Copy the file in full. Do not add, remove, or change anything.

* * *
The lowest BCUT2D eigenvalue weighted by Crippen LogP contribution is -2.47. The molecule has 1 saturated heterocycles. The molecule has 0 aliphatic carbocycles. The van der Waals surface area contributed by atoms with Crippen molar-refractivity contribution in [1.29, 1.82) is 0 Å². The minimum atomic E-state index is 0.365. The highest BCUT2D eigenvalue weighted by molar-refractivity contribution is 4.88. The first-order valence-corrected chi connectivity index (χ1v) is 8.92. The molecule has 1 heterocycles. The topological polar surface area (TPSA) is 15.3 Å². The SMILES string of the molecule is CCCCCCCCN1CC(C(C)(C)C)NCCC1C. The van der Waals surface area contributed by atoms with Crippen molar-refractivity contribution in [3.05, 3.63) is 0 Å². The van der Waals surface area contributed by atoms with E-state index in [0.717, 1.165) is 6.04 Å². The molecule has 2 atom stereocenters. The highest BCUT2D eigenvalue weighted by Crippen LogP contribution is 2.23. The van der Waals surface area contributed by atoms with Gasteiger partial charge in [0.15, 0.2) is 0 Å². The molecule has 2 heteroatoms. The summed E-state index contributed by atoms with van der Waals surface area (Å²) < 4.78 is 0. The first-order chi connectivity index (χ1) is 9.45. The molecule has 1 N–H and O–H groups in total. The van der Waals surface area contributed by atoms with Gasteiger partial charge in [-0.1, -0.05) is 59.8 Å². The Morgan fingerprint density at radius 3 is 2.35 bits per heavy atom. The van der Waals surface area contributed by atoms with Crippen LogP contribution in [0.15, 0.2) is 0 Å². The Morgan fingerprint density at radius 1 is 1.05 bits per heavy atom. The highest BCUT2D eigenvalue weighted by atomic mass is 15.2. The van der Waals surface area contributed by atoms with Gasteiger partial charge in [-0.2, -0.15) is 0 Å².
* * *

The lowest BCUT2D eigenvalue weighted by Crippen LogP contribution is -2.47. The molecule has 1 saturated heterocycles. The molecule has 0 aliphatic carbocycles. The van der Waals surface area contributed by atoms with Crippen molar-refractivity contribution in [1.29, 1.82) is 0 Å². The minimum atomic E-state index is 0.365. The highest BCUT2D eigenvalue weighted by molar-refractivity contribution is 4.88. The first-order valence-corrected chi connectivity index (χ1v) is 8.92. The molecule has 1 heterocycles. The topological polar surface area (TPSA) is 15.3 Å². The SMILES string of the molecule is CCCCCCCCN1CC(C(C)(C)C)NCCC1C. The van der Waals surface area contributed by atoms with Crippen molar-refractivity contribution in [3.05, 3.63) is 0 Å². The van der Waals surface area contributed by atoms with E-state index in [0.717, 1.165) is 6.04 Å². The molecule has 2 atom stereocenters. The highest BCUT2D eigenvalue weighted by Crippen LogP contribution is 2.23. The van der Waals surface area contributed by atoms with Gasteiger partial charge in [0.15, 0.2) is 0 Å². The molecule has 2 heteroatoms. The summed E-state index contributed by atoms with van der Waals surface area (Å²) < 4.78 is 0. The first-order chi connectivity index (χ1) is 9.45. The molecule has 1 N–H and O–H groups in total. The van der Waals surface area contributed by atoms with Gasteiger partial charge in [-0.1, -0.05) is 59.8 Å². The Morgan fingerprint density at radius 3 is 2.35 bits per heavy atom. The van der Waals surface area contributed by atoms with Crippen LogP contribution in [0.15, 0.2) is 0 Å². The Morgan fingerprint density at radius 1 is 1.05 bits per heavy atom. The highest BCUT2D eigenvalue weighted by atomic mass is 15.2. The van der Waals surface area contributed by atoms with Gasteiger partial charge in [-0.2, -0.15) is 0 Å².